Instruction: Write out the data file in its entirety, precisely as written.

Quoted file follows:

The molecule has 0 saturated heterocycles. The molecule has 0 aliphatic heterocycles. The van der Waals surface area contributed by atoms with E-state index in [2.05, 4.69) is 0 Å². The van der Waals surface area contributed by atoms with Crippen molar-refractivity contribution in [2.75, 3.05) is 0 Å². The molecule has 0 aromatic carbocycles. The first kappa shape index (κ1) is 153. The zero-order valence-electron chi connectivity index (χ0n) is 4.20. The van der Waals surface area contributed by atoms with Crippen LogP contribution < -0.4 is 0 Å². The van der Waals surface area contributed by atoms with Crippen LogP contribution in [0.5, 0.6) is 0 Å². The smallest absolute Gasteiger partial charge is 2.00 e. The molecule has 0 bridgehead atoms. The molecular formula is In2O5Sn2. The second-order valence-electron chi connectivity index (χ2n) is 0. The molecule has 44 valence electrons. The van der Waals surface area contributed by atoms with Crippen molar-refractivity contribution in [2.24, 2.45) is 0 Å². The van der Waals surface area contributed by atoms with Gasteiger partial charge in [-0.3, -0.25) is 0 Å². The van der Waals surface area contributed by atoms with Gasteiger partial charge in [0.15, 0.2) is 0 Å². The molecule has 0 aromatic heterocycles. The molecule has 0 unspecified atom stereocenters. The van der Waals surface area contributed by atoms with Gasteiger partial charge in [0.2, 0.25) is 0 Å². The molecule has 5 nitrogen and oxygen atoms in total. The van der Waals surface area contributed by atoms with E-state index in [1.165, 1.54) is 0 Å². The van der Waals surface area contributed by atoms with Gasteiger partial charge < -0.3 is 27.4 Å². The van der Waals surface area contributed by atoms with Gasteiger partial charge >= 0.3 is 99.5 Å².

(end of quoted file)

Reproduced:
The molecule has 0 saturated heterocycles. The molecule has 0 aliphatic heterocycles. The van der Waals surface area contributed by atoms with E-state index in [2.05, 4.69) is 0 Å². The van der Waals surface area contributed by atoms with Crippen molar-refractivity contribution in [2.75, 3.05) is 0 Å². The molecule has 0 aromatic carbocycles. The first kappa shape index (κ1) is 153. The zero-order valence-electron chi connectivity index (χ0n) is 4.20. The van der Waals surface area contributed by atoms with Crippen LogP contribution < -0.4 is 0 Å². The van der Waals surface area contributed by atoms with Crippen LogP contribution in [0.5, 0.6) is 0 Å². The smallest absolute Gasteiger partial charge is 2.00 e. The molecule has 0 bridgehead atoms. The molecular formula is In2O5Sn2. The second-order valence-electron chi connectivity index (χ2n) is 0. The molecule has 44 valence electrons. The van der Waals surface area contributed by atoms with Crippen molar-refractivity contribution in [2.24, 2.45) is 0 Å². The van der Waals surface area contributed by atoms with Gasteiger partial charge in [-0.3, -0.25) is 0 Å². The van der Waals surface area contributed by atoms with Gasteiger partial charge in [0.15, 0.2) is 0 Å². The molecule has 0 aromatic heterocycles. The molecule has 0 unspecified atom stereocenters. The van der Waals surface area contributed by atoms with Gasteiger partial charge in [0.2, 0.25) is 0 Å². The molecule has 5 nitrogen and oxygen atoms in total. The van der Waals surface area contributed by atoms with E-state index in [1.165, 1.54) is 0 Å². The van der Waals surface area contributed by atoms with Gasteiger partial charge < -0.3 is 27.4 Å². The van der Waals surface area contributed by atoms with Gasteiger partial charge >= 0.3 is 99.5 Å².